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Overpricing Your Home – Home Selling Advice

Posted by MountIsaProperty on 05/05/2022

Effects Of Overpricing Your Home

Overpricing Your Home? Determining the correct selling price of your home is not an easy task. You want your home to move, but you also want to get as much money as you can out of the transaction. Not only is it probably one of the largest sales you will ever make, but it also involves selling something important, a possession that may mean more to you than any other you own.

There are many risks of pricing your home too high, the most important being the fact that you lose your peak marketing time. The first 30 days your home is on the market, you have the most leverage as a seller. Your listing is fresh and you have buyers’ attention. This makes understanding the correct sale price of your home a critical exercise.

When you start the process of selling your home, though, you have to make a shift in your perception. This is business, and you are selling a home in a large market that will dictate much of your decisions. You can choose to ignore the market, but to do so is risky, and a decision most people end up regretting.

The thing many sellers fail to realize is that pricing a home higher than it should be, does not increase the probability it will sell for more. It is the exact opposite, you more likely to take a lower offer after more than 5 weeks on the market. Days on the market heavily influence what a buyer is willing to offer and you may get lower offers than if you listed at a realistic price from the start.

Competitive pricing is one of the most critical pieces of getting your listing to sell. If you’re absolutely set on a higher price, consider making improvements that add value to your home. Certain small changes can add significant value. Your real estate agent can help you with exactly what changes will result in the highest value increase specific to your area.


What Happens If You Overprice Your Home?

*Your home will Create a bad first impression

*Pricing your home too high can scare off buyers.

*An overpriced home will lead to fewer showings.

*Your home will take significantly longer to sell

*An overpriced home will attract the wrong buyers.

*Your property will drop from online search results

*An overpriced home helps your competitors

*An overpriced home will likely have appraisal issues.


Real Estate Agents and Home Sellers

You may do a little research first, or you may begin by looking for an agent. What you will quickly realize, though, is that there is no shortage of real estate agents out there that will gladly consult with you in hopes of obtaining your listing. be wary of those that agree to any price you want.

Unfortunately, some are unscrupulous or inexperienced and may encourage you to list your home at a price that is too high. They know you want to hear that your home is worth a lot, and will play upon those desires just to get you to list with them. That’s honestly the oldest trick in the book.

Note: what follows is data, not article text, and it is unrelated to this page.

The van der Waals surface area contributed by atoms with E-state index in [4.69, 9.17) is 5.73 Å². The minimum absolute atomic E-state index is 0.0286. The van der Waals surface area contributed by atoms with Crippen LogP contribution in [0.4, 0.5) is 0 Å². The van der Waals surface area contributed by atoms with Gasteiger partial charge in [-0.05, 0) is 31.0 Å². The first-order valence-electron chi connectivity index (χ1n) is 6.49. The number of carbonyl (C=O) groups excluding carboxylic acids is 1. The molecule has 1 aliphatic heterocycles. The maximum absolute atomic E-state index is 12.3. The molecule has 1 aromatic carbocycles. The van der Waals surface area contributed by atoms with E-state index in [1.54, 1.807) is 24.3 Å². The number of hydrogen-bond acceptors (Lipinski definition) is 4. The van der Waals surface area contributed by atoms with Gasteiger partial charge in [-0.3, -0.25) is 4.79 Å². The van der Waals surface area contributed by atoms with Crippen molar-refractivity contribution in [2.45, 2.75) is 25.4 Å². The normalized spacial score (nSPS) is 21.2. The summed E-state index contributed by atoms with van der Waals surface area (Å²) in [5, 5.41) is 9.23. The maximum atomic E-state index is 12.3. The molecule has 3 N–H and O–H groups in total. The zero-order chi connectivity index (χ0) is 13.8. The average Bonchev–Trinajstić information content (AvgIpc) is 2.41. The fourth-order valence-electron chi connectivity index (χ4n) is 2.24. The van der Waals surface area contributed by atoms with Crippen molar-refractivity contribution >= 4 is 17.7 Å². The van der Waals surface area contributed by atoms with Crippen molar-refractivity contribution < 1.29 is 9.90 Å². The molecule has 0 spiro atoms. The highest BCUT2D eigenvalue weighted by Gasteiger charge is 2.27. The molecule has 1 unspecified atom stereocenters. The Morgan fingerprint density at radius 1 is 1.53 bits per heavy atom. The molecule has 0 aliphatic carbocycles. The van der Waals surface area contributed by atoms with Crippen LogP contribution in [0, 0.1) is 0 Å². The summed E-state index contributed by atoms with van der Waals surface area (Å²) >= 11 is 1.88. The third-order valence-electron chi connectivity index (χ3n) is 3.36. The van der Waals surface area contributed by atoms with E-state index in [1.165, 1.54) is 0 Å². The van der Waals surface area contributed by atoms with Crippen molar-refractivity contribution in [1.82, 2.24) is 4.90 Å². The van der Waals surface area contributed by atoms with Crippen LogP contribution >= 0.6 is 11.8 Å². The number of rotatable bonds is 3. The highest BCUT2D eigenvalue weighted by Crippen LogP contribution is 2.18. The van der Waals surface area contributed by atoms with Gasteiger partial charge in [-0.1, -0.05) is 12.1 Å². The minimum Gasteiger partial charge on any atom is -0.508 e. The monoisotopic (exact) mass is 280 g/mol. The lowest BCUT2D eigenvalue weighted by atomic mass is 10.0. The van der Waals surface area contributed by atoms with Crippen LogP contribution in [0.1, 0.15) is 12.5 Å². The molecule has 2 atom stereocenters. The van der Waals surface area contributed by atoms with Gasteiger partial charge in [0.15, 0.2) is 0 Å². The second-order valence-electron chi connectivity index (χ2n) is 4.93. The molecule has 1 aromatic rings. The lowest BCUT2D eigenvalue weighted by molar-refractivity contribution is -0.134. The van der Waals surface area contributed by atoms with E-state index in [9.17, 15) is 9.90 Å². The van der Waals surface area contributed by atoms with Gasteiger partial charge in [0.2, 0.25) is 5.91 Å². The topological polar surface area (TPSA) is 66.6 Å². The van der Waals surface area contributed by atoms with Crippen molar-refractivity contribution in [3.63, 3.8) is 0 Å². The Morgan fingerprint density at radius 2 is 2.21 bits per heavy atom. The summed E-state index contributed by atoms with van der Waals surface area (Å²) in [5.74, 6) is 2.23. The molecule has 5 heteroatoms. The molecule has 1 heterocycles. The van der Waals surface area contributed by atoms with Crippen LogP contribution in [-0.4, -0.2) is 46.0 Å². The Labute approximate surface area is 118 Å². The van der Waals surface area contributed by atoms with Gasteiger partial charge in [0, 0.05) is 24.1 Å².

Other agents might not be intentionally trying to deceive you but are uncomfortable telling you the truth about your home’s list price. You don’t want that either. Good agents will tell you honestly what you can expect to list your home for. There should be actual hard data to support your list price.


How Overpricing Your Home Creates Problems

Here are a few common issues and problems that people encounter when they overprice their home all of which can lead to you getting less than you expected.

The Time – You Want To Sell It Fast

When you put your home on the market, you want it to quickly spark interest in a number of buyers, and you certainly want to sell it. When your home first goes on the market, it should be appealing and at a price point similar or better to comparable homes in your area. If it is not, it may be ignored, or worse, noticed by buyers but placed into a “wait and see” category.

If it takes you six months or more to sell your home, the market may not cooperate with you. You may be forced to take a price much lower than your original asking price.

Say you began with a price of $500,000. All other comparable listings in your area were at $450,000. Your home did not sell while all the other homes around you did. Now, a year later, the average home price is now $425,000 – a price you are forced to take. This is an example of what can happen when Real Estate values are on a downward slide.

Going back in time when markets around the country were going through a correction, and prices were in a continuous decline there were owners who reduced their prices but by the time they did, home values had slid even further. You can see how it is important to understand how the local market is performing.

The Stress – Maintaining a Home